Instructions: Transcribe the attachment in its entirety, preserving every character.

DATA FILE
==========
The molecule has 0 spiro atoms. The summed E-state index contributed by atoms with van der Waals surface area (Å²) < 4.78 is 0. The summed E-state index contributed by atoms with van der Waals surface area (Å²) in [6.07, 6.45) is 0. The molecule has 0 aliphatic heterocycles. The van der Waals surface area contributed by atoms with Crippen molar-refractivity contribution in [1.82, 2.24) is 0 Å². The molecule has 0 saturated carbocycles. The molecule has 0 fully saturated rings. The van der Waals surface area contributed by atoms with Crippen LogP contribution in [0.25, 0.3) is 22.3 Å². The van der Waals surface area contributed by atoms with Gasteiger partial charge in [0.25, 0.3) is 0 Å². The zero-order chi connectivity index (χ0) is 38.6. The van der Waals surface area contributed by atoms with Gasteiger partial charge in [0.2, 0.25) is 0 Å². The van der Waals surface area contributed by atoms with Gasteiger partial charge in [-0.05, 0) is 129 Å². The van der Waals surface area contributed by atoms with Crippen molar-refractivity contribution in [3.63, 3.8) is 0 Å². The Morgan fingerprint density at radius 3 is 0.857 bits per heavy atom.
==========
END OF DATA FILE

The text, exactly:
The molecule has 0 spiro atoms. The summed E-state index contributed by atoms with van der Waals surface area (Å²) < 4.78 is 0. The summed E-state index contributed by atoms with van der Waals surface area (Å²) in [6.07, 6.45) is 0. The molecule has 0 aliphatic heterocycles. The van der Waals surface area contributed by atoms with Crippen molar-refractivity contribution in [1.82, 2.24) is 0 Å². The molecule has 0 saturated carbocycles. The molecule has 0 fully saturated rings. The van der Waals surface area contributed by atoms with Crippen LogP contribution in [0.25, 0.3) is 22.3 Å². The van der Waals surface area contributed by atoms with Gasteiger partial charge in [0.25, 0.3) is 0 Å². The zero-order chi connectivity index (χ0) is 38.6. The van der Waals surface area contributed by atoms with Gasteiger partial charge in [0.2, 0.25) is 0 Å². The van der Waals surface area contributed by atoms with Gasteiger partial charge in [-0.05, 0) is 129 Å². The van der Waals surface area contributed by atoms with Crippen molar-refractivity contribution in [3.63, 3.8) is 0 Å². The Morgan fingerprint density at radius 3 is 0.857 bits per heavy atom.